There are no quick fixes, but taking a broader approach to gathering HR information is a good place to start. This means gathering data from a much broader range of sources. Internal colleague data is the basic foundation. Next comes internal data showing the connection between HR activity and business priorities (such as business performance by geography, market or sector.) Then external data such as economic indicators or competitors’ performance and key industry measures.
Integrating their data
New technology, particularly the introduction of cloud-based HR management systems in addition to established ERP solutions, is making it easier to maintain all HR data in a single, standard format – and a potential end to the problem of inconsistent, dispersed data.
Building a statistics skill set in HR
HR leaders will need to hire a new generation of HR specialists to make the most of this new data they are able to collect. Historically, statistics and data analysis has not been a core requirement of HR roles, but to get it right, HR teams will need people who have deep quantitative analysis skills.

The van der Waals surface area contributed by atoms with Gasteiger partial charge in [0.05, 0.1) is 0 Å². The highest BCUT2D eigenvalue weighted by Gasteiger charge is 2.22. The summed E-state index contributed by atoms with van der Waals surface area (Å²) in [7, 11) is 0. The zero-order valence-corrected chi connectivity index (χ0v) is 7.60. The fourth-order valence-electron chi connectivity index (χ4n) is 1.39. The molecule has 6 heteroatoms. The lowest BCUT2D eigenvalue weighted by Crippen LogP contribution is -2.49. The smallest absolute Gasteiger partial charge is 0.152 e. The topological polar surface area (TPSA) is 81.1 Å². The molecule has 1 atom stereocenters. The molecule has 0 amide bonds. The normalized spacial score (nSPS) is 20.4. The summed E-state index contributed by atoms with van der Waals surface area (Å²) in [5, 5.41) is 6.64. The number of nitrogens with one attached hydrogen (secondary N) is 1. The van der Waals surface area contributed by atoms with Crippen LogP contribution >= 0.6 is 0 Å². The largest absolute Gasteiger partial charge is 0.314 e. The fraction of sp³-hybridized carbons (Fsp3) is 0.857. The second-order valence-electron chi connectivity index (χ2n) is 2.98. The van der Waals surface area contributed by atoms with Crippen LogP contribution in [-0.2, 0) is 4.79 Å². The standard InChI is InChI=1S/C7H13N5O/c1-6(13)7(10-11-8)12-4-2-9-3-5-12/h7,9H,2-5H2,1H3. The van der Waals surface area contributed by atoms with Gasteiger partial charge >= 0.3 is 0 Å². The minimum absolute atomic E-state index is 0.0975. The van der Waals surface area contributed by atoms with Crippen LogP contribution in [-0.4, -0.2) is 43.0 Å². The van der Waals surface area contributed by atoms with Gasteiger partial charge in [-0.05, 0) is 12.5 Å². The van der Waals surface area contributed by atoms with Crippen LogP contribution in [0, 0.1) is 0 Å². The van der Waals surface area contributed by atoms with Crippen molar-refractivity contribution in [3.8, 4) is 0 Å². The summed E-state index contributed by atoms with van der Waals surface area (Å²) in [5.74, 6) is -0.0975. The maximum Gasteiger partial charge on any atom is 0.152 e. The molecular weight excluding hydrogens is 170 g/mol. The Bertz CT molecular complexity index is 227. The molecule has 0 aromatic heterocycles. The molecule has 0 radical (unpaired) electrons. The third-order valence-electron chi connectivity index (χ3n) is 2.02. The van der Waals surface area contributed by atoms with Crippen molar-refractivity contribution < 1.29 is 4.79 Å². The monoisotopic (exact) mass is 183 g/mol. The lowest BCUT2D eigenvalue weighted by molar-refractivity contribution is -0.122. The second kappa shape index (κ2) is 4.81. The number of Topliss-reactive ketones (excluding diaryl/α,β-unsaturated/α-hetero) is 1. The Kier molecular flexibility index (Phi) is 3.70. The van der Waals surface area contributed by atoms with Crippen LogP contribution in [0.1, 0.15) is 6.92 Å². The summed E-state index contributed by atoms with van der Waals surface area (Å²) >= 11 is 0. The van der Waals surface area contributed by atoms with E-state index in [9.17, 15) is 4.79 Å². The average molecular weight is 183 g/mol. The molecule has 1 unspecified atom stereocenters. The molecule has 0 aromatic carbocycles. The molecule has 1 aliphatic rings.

Right questions, right insights
With the right information, right systems and right people HR needs to ask the right questions. Analytics should be less about raw data and more about what insights occur when you combine a range of measures and analyze them to test questions or hypotheses that are relevant to the business.
Different organization, different questions
The questions that are right for one organization may be irrelevant for another. The shape of any company’s people program and the analytics that underpin it must be driven by that organization’s unique competitive landscape, customers and products. No two suites of HR analytics should be alike.
For example, an organization that has adopted the Value Disciplines Model developed by Michael Treacy and Fred Wiersema will have chosen to excel in ‘operational excellence’, ‘product leadership’, or ‘customer intimacy’ or a unique configuration of the three. Unfortunately, HR strategies are generally far too generic and undifferentiated and don’t support the pursuit of competitive advantage.